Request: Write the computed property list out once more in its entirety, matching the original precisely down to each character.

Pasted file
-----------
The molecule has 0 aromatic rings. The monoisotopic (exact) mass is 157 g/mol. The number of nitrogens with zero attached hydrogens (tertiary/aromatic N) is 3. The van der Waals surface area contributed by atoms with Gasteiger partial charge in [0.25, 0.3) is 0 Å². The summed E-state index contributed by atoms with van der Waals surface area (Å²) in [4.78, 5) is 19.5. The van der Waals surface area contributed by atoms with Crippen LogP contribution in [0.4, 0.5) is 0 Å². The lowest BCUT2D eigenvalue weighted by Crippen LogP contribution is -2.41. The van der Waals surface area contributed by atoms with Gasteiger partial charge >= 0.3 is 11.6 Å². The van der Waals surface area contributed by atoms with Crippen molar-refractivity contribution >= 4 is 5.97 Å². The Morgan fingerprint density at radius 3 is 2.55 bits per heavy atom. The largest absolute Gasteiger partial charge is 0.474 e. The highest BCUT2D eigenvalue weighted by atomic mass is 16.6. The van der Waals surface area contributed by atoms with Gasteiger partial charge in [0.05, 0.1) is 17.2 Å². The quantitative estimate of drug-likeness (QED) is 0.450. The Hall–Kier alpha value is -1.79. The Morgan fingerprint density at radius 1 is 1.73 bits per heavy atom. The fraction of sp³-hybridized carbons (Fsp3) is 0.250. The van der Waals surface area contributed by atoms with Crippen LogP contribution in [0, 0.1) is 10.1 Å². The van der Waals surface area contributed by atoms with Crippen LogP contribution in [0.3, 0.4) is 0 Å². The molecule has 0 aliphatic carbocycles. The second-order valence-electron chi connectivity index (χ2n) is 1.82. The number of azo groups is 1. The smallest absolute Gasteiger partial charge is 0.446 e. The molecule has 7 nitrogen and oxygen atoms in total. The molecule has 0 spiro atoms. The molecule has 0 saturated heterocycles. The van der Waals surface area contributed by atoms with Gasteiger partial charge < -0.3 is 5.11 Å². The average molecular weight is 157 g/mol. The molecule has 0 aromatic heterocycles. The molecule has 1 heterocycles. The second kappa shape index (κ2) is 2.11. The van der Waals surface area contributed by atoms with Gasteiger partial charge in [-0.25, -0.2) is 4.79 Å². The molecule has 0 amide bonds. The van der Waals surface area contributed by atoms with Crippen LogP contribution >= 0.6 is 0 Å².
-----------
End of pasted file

The molecule has 0 aromatic rings. The monoisotopic (exact) mass is 157 g/mol. The number of nitrogens with zero attached hydrogens (tertiary/aromatic N) is 3. The van der Waals surface area contributed by atoms with Gasteiger partial charge in [0.25, 0.3) is 0 Å². The summed E-state index contributed by atoms with van der Waals surface area (Å²) in [4.78, 5) is 19.5. The van der Waals surface area contributed by atoms with Crippen LogP contribution in [0.4, 0.5) is 0 Å². The lowest BCUT2D eigenvalue weighted by Crippen LogP contribution is -2.41. The van der Waals surface area contributed by atoms with Gasteiger partial charge >= 0.3 is 11.6 Å². The van der Waals surface area contributed by atoms with Crippen molar-refractivity contribution >= 4 is 5.97 Å². The Morgan fingerprint density at radius 3 is 2.55 bits per heavy atom. The largest absolute Gasteiger partial charge is 0.474 e. The highest BCUT2D eigenvalue weighted by atomic mass is 16.6. The van der Waals surface area contributed by atoms with Gasteiger partial charge in [0.05, 0.1) is 17.2 Å². The quantitative estimate of drug-likeness (QED) is 0.450. The Hall–Kier alpha value is -1.79. The Morgan fingerprint density at radius 1 is 1.73 bits per heavy atom. The fraction of sp³-hybridized carbons (Fsp3) is 0.250. The van der Waals surface area contributed by atoms with Crippen LogP contribution in [0, 0.1) is 10.1 Å². The van der Waals surface area contributed by atoms with Crippen LogP contribution in [0.3, 0.4) is 0 Å². The molecule has 0 aliphatic carbocycles. The second-order valence-electron chi connectivity index (χ2n) is 1.82. The number of azo groups is 1. The smallest absolute Gasteiger partial charge is 0.446 e. The molecule has 7 nitrogen and oxygen atoms in total. The molecule has 0 spiro atoms. The molecule has 0 saturated heterocycles. The van der Waals surface area contributed by atoms with Gasteiger partial charge < -0.3 is 5.11 Å². The average molecular weight is 157 g/mol. The molecule has 0 aromatic heterocycles. The molecule has 1 heterocycles. The second kappa shape index (κ2) is 2.11. The van der Waals surface area contributed by atoms with Gasteiger partial charge in [-0.25, -0.2) is 4.79 Å². The molecule has 0 amide bonds. The van der Waals surface area contributed by atoms with Crippen LogP contribution >= 0.6 is 0 Å².